Even as his diatribe became less coherent, Cawthorn packed in a wealth of hard-right talking points, saying he sought to "cultivate a following across all platforms" in order to "reach out to my generation, who are the most medicated, addicted, the most depressed, the most suicidal generation that's ever lived, and it's because of these radical liberal policies and the indoctrination that goes on inside of our schools."

The insider trading scandal was only one of a pair of recent flaps. Cawthorn's "rant was delivered after Transportation Security Administration workers on Tuesday morning said they found a loaded Staccato 9mm handgun in Cawthorn's bag during security screening at Charlotte Douglas International Airport," the New York Post noted — the second time Cawthorn had attempted to take a weapon onto a commercial flight, after "he tried to board an airplane in Asheville with a 9mm and loaded magazine on his carry-on luggage" in February of 2021.

Though Cawthorn refrained from offering specifics, the latest allegations are only the latest twist in his scandal-riddled political career, which has also generated headlines around his having spoken at the Trump rally directly preceding the January 6, 2021 storming of the Capitol Building by Trump supporters who carried out acts of property damage and injured more than a hundred law enforcement officers.

His participation in the so-called "Stop the Steal" rally led to a challenge to his ability to continue serving in Congress, based on a post-Civil War law that bans individuals who have supported insurrection from holding office. A federal judge rejected that challenge last month.

More recently, Cawthorn called Ukrainian president Volodymyr Zelensky a "thug" and said that the Ukrainian government "is incredibly evil and it has been pushing woke ideologies," even as Russian forces invaded the democratic nation.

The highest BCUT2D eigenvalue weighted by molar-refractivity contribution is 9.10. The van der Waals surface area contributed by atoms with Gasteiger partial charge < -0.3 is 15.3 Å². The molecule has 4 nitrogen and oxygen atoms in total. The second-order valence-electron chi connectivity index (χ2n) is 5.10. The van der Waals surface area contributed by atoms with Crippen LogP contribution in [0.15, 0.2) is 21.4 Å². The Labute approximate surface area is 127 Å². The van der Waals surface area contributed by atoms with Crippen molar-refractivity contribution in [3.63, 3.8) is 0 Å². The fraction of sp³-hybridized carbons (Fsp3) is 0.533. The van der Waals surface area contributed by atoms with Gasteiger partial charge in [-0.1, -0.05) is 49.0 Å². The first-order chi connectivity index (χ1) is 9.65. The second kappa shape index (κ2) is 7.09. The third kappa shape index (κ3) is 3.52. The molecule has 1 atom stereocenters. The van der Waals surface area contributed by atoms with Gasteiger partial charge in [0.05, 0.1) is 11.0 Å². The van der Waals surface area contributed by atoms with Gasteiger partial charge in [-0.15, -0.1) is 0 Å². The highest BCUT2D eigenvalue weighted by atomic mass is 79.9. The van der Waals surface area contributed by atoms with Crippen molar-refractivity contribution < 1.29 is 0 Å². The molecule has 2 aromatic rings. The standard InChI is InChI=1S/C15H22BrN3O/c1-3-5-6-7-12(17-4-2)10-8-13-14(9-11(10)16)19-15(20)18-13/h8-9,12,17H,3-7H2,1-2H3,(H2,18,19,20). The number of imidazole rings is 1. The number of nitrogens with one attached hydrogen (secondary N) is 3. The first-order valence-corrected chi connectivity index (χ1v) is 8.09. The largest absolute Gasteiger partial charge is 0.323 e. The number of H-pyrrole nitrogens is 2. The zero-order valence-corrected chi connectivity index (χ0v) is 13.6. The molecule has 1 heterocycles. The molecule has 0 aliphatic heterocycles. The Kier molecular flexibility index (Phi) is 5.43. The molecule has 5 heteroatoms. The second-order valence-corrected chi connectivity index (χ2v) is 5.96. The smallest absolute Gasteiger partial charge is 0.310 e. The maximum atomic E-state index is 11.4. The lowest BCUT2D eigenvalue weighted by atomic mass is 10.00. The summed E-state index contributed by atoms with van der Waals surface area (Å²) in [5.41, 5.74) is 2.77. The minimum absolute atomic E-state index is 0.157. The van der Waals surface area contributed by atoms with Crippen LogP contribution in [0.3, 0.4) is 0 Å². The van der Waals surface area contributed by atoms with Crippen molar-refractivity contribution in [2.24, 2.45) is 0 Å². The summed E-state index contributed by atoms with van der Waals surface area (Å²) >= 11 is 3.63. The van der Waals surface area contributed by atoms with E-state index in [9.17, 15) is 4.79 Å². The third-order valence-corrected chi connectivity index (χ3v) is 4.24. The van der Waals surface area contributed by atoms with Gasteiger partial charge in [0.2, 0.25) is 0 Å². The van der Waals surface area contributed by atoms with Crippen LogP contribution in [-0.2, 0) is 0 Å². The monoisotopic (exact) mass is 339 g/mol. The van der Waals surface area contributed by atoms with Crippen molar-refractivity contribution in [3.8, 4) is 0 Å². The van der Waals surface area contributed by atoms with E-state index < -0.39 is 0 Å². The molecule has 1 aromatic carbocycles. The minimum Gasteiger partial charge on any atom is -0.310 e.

The congressman has also trolled LGTBQ+ Americans, declaring earlier this month that the definition of a woman is "XX chromosomes, no tallywacker."

Cawthorn's best-known scandal may be the claims he made on the "Warrior Poet Society" podcast on March 27. As Forbes recounts, Cawthorn asserted "that D.C. political figures invited him to a 'sexual get-together,' and he witnessed drug control advocates doing 'key bumps' of cocaine in front of him.

"House Minority Leader Kevin McCarthy (R-Calif.) later said Cawthorn admitted he made up or exaggerated the allegations," Forbes added, before relating that McCarthy had counseled Cawthorn to "turn himself around."

Another fellow Republican, South Carolina Rep. Tom Rice, was blunter: He "told CNN he thinks Cawthorn is 'living in a dream land' and is not 'a serious legislator,' " Forbes detailed.

Kilian Melloy serves as EDGE Media Network's Associate Arts Editor and Staff Contributor. His professional memberships include the National Lesbian & Gay Journalists Association, the Boston Online Film Critics Association, The Gay and Lesbian Entertainment Critics Association, and the Boston Theater Critics Association's Elliot Norton Awards Committee.